It may seem obvious, but the first step in any debt recovery action must be to show that you are in fact owed money. As a High Court ruling showed, production of an unpaid invoice will not always be enough to satisfy that burden of proof.
The case concerned a claim by a town and country planning consultancy against a former client in respect of allegedly unpaid professional fees. The client had paid over £30,000 in respect of the consultancy’s services, but six invoices with a face value totalling almost £50,000 remained unpaid. In reliance on those invoices, the consultancy launched proceedings to recover that sum from the client.
Following a hearing, a judge rejected the client’s arguments that the consultancy had advised him negligently or that there was no binding contract between them. With regret, however, he concluded that the consultancy had failed to provide sufficient evidence to establish the amount of the alleged debt. As a result, its claim was dismissed in its entirety.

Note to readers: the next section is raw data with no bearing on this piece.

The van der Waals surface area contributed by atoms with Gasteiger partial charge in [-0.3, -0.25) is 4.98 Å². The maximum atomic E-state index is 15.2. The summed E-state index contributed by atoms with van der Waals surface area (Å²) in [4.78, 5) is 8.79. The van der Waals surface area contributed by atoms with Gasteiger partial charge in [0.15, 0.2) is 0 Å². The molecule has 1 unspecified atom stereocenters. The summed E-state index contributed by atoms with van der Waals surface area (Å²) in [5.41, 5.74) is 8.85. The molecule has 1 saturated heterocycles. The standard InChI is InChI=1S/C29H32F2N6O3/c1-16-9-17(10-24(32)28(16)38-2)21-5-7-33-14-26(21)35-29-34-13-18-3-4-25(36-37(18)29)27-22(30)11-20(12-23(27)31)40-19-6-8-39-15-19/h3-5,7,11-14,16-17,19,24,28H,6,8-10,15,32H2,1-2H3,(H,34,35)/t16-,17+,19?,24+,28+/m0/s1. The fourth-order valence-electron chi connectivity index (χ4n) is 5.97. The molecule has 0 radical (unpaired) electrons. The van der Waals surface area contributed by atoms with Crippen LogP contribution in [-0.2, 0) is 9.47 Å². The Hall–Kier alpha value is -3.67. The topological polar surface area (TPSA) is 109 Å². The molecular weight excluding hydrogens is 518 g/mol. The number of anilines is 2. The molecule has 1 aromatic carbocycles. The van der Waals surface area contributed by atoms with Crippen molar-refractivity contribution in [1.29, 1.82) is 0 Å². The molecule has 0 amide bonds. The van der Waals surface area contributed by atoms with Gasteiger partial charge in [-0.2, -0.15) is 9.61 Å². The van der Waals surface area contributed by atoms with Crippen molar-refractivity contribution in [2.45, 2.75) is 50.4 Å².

In ruling on the consultancy’s appeal against that outcome, the Court noted that the bills it had presented to the client came to about £80,000, compared with an original estimate for the work of £16,500. The consultancy asserted that there were good reasons for that divergence. The judge was, however, entitled to insist on a clear explanation of the substantial increase in costs in the form of a detailed breakdown of what work was done, who did it, how long it lasted and what was involved. The invoices alone were insufficient to support the consultancy’s claim.
The Court noted that the nature and extent of the evidence that may be required to discharge the burden of proof in any given debt recovery claim will vary depending on the circumstances of the case. Save for £1,650 in respect of a fee paid to a barrister, however, the consultancy had failed to prove the quantum of the alleged debt and the judge was justified in dismissing its claim.